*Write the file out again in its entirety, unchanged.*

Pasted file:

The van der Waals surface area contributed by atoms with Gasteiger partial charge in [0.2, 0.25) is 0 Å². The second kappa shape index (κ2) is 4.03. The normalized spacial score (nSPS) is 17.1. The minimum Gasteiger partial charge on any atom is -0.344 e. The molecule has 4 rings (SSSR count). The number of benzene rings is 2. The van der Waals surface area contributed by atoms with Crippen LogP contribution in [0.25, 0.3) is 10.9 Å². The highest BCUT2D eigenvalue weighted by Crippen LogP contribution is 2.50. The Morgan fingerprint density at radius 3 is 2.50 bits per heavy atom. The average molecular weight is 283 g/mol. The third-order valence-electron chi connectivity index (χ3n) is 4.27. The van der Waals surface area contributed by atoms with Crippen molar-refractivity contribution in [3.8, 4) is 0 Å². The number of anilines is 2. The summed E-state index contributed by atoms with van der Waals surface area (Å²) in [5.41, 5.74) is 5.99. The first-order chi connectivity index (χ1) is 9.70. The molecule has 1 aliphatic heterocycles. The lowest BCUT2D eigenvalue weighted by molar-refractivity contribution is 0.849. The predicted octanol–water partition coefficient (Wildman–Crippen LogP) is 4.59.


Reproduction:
The van der Waals surface area contributed by atoms with Gasteiger partial charge in [0.2, 0.25) is 0 Å². The second kappa shape index (κ2) is 4.03. The normalized spacial score (nSPS) is 17.1. The minimum Gasteiger partial charge on any atom is -0.344 e. The molecule has 4 rings (SSSR count). The number of benzene rings is 2. The van der Waals surface area contributed by atoms with Crippen LogP contribution in [0.25, 0.3) is 10.9 Å². The highest BCUT2D eigenvalue weighted by Crippen LogP contribution is 2.50. The Morgan fingerprint density at radius 3 is 2.50 bits per heavy atom. The average molecular weight is 283 g/mol. The third-order valence-electron chi connectivity index (χ3n) is 4.27. The van der Waals surface area contributed by atoms with Crippen molar-refractivity contribution in [3.8, 4) is 0 Å². The number of anilines is 2. The summed E-state index contributed by atoms with van der Waals surface area (Å²) in [5.41, 5.74) is 5.99. The first-order chi connectivity index (χ1) is 9.70. The molecule has 1 aliphatic heterocycles. The lowest BCUT2D eigenvalue weighted by molar-refractivity contribution is 0.849. The predicted octanol–water partition coefficient (Wildman–Crippen LogP) is 4.59.